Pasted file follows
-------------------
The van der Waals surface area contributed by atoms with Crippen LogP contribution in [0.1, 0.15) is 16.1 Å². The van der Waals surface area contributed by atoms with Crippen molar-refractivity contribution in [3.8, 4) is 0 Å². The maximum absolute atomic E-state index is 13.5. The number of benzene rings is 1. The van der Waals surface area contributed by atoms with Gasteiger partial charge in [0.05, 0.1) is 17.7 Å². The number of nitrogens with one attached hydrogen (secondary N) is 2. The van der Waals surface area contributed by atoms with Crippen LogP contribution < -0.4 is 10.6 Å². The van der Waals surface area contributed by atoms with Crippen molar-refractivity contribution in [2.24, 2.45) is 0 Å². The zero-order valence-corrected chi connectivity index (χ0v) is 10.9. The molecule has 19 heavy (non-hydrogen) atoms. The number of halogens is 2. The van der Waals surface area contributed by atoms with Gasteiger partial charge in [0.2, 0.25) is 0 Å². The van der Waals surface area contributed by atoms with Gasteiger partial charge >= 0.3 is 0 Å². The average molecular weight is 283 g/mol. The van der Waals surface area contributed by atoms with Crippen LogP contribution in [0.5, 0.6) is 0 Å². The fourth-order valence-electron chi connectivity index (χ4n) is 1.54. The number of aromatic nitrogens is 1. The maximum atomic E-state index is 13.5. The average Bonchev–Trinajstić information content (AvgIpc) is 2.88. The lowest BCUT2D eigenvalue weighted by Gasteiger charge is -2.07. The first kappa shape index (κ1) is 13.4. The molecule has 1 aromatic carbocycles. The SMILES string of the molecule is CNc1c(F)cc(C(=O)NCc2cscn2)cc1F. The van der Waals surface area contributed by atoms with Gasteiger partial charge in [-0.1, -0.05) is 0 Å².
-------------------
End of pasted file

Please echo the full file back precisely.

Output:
The van der Waals surface area contributed by atoms with Crippen LogP contribution in [0.1, 0.15) is 16.1 Å². The van der Waals surface area contributed by atoms with Crippen molar-refractivity contribution in [3.8, 4) is 0 Å². The maximum absolute atomic E-state index is 13.5. The number of benzene rings is 1. The van der Waals surface area contributed by atoms with Gasteiger partial charge in [0.05, 0.1) is 17.7 Å². The number of nitrogens with one attached hydrogen (secondary N) is 2. The van der Waals surface area contributed by atoms with Crippen LogP contribution < -0.4 is 10.6 Å². The van der Waals surface area contributed by atoms with Crippen molar-refractivity contribution in [2.24, 2.45) is 0 Å². The zero-order valence-corrected chi connectivity index (χ0v) is 10.9. The molecule has 19 heavy (non-hydrogen) atoms. The number of halogens is 2. The van der Waals surface area contributed by atoms with Gasteiger partial charge in [0.2, 0.25) is 0 Å². The van der Waals surface area contributed by atoms with Gasteiger partial charge >= 0.3 is 0 Å². The average molecular weight is 283 g/mol. The van der Waals surface area contributed by atoms with Crippen LogP contribution in [0.5, 0.6) is 0 Å². The fourth-order valence-electron chi connectivity index (χ4n) is 1.54. The number of aromatic nitrogens is 1. The maximum atomic E-state index is 13.5. The average Bonchev–Trinajstić information content (AvgIpc) is 2.88. The lowest BCUT2D eigenvalue weighted by Gasteiger charge is -2.07. The first kappa shape index (κ1) is 13.4. The molecule has 1 aromatic carbocycles. The SMILES string of the molecule is CNc1c(F)cc(C(=O)NCc2cscn2)cc1F. The van der Waals surface area contributed by atoms with Gasteiger partial charge in [-0.1, -0.05) is 0 Å².